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The Sky This Week, 2014 March 4 - 11

Time to "Spring Forward"!

The Moon: Eastern "shore" of Mare Imbrium
Imaged 2014 FEB 8

The Moon waxes in the evening sky this week. First Quarter occurs on the 8th at 8:27 am Eastern Standard Time. Luna’s crescent quickly climbs from the western horizon to join the stars of the Great Winter Circle. Look for Luna less than two degrees above the bright star Aldebaran on the evening of the 6th. On the evenings of the 9th and 10th she’ll be in the vicinity of bright Jupiter. She ends the week as a bright gibbous moving into the rising springtime constellations.

The 9th is the second Sunday in March, which means that it is time for most of us in the U.S. to advance our clocks by one hour to begin keeping Daylight Time. The change officially takes place at 2:00 am local time throughout the country except in Arizona and Hawai’i. This means that many of us will lose an hour of sleep over the weekend, but for stargazers it means that our favorite star patterns of the winter sky and the bright planet Jupiter get something of a reprieve from their headlong flight toward the west. Before you rush to Tweet your pleasure or displeasure over this annual ritual please note that the U.S. Naval Observatory has nothing to do with this inconvenience. The rules governing Daylight Time, time zones, and local observance of time are legislated by Congress and implemented by the Department of Transportation. The current system is a result of the Energy Policy Act of 2005. We will stay on Daylight Time until the first Sunday in November, which falls on the 2nd in 2014. You’ll get your hour of sleep back then. A brief history of Daylight Time in the U.S. may be found here.

This will be another great week to observe the Moon during her waxing phases. She climbs to her highest declination near the time of First Quarter, and owners of small telescopes can take advantage of this and spend many pleasant hours exploring her battered landscape. Each night brings new features into view along the "terminator", the line separating the lit hemisphere from the dark. During the crescent phases the scene is dominated by the broad, relatively flat lunar "seas". By the time of First Quarter the chaotic crater fields of the southern highlands come into view, bearing mute testimony to the incredible bombardment that the Moon and planets suffered during the early formation of the solar system. Most of these craters are dozens to hundreds of miles across and were blasted out by thousands of the "planetessimals" that roamed interplanetary space some four billion years ago. Very few of these impacts survive on the Earth thanks to erosion and plate tectonics, but the lifeless Moon will keep those scars for billions of years to come.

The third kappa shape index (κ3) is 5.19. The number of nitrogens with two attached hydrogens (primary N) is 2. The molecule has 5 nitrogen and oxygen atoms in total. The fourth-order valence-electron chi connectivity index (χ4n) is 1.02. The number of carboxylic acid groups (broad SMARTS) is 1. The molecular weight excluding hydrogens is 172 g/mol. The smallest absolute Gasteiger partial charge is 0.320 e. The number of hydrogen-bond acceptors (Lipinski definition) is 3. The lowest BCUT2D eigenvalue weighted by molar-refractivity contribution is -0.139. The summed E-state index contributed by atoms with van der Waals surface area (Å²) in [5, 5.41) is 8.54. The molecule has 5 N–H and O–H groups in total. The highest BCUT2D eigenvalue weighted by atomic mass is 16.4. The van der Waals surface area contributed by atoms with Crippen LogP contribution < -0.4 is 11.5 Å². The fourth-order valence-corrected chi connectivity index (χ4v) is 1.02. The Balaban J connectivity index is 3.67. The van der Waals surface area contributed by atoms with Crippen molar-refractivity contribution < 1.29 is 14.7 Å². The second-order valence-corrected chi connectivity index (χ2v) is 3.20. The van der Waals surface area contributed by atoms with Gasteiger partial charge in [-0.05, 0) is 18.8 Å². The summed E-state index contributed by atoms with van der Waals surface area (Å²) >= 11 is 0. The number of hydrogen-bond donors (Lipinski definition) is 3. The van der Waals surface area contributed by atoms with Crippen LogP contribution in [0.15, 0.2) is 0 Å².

As mentioned above, setting the clocks ahead one hour effectively pushes rise and set times of celestial objects back by an hour. This is a boon to skywatchers who like to observe the evening sky, and especially those of us who enjoy Orion and his cohorts. For me the real beneficiary is Jupiter, which now gets an extra hour near the meridian and the best viewing conditions from my yard. As most of you can probably tell the giant planet is one of my favorite imaging targets, and the best pictures come from the time when Jupiter is highest in the sky. I’ll now have a bit of "extra" time to set up my scope and photograph him at his best, even after my usual after-work activities. Take advantage of this aspect of Daylight Time while you can. He won’t slow his inexorable path toward the Sun.

Daylight Time means that ruddy Mars has something of a setback in his journey to the evening sky, since once again he won’t rise until around 10:00 pm. However, he reached the first stationary point in his current apparition on March 1st, and has begun his retrograde loop as he approaches opposition next month. Once he picks up speed in this loop he will begin to rise five to six minutes earlier each night, so he’ll begin to steal some of Jupiter’s late-night thunder. He’ll also begin to close the gap with his nearby stellar neighbor Spica. He’ll pass due north of the star in another two weeks.

Daylight Time briefly pushes Saturn out of the evening sky. By the end of the week he rises just before midnight, so the best time to see him is before dawn. However, with Daylight Time you won’t have to get up at around 5:00 am to see him. You can grab a good look at him at around 6:00 am instead!

The same holds true for dazzling Venus, low in the southeast as morning twilight begins. She also takes advantage of daylight Time and is well-placed for viewing at around 6:00 am. You’ll have no trouble finding her so long as you have a clear view to the southeast. By the end of the week she forms a long line with the stars Vega and Altair, two stars of the Summer Triangle, so take heart: warmer weather is well on its way!

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